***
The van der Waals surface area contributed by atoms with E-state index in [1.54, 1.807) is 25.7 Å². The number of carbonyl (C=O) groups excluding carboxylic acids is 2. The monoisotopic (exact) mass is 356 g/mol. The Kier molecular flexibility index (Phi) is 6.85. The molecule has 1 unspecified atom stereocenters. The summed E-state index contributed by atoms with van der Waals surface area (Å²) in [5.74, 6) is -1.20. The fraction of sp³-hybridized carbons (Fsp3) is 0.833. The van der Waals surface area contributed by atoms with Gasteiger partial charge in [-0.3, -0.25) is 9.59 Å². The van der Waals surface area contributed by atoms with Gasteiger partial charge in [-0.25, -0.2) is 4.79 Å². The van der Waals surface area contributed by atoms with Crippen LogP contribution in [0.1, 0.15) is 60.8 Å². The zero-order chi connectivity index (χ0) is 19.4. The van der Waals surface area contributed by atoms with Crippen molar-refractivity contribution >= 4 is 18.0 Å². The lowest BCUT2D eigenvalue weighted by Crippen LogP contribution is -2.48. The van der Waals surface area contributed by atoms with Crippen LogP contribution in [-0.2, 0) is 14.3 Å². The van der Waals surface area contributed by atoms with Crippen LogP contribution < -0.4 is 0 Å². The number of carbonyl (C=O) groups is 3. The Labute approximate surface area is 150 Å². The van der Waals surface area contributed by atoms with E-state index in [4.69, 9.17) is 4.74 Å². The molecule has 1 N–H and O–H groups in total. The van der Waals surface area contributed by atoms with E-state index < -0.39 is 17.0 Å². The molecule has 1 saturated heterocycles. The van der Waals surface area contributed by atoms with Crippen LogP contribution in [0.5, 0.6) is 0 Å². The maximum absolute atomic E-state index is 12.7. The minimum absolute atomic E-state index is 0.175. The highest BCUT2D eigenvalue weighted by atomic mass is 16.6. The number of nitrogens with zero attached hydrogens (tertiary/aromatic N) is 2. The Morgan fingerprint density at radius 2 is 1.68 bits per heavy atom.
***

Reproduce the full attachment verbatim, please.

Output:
The van der Waals surface area contributed by atoms with E-state index in [1.54, 1.807) is 25.7 Å². The number of carbonyl (C=O) groups excluding carboxylic acids is 2. The monoisotopic (exact) mass is 356 g/mol. The Kier molecular flexibility index (Phi) is 6.85. The molecule has 1 unspecified atom stereocenters. The summed E-state index contributed by atoms with van der Waals surface area (Å²) in [5.74, 6) is -1.20. The fraction of sp³-hybridized carbons (Fsp3) is 0.833. The van der Waals surface area contributed by atoms with Gasteiger partial charge in [-0.3, -0.25) is 9.59 Å². The van der Waals surface area contributed by atoms with Gasteiger partial charge in [-0.25, -0.2) is 4.79 Å². The van der Waals surface area contributed by atoms with Crippen LogP contribution in [0.1, 0.15) is 60.8 Å². The zero-order chi connectivity index (χ0) is 19.4. The van der Waals surface area contributed by atoms with Crippen molar-refractivity contribution >= 4 is 18.0 Å². The lowest BCUT2D eigenvalue weighted by Crippen LogP contribution is -2.48. The van der Waals surface area contributed by atoms with Crippen LogP contribution in [-0.2, 0) is 14.3 Å². The van der Waals surface area contributed by atoms with Crippen LogP contribution < -0.4 is 0 Å². The number of carbonyl (C=O) groups is 3. The Labute approximate surface area is 150 Å². The van der Waals surface area contributed by atoms with E-state index in [4.69, 9.17) is 4.74 Å². The molecule has 1 N–H and O–H groups in total. The van der Waals surface area contributed by atoms with E-state index < -0.39 is 17.0 Å². The molecule has 1 saturated heterocycles. The van der Waals surface area contributed by atoms with Crippen LogP contribution in [0.5, 0.6) is 0 Å². The maximum absolute atomic E-state index is 12.7. The minimum absolute atomic E-state index is 0.175. The highest BCUT2D eigenvalue weighted by atomic mass is 16.6. The number of nitrogens with zero attached hydrogens (tertiary/aromatic N) is 2. The Morgan fingerprint density at radius 2 is 1.68 bits per heavy atom.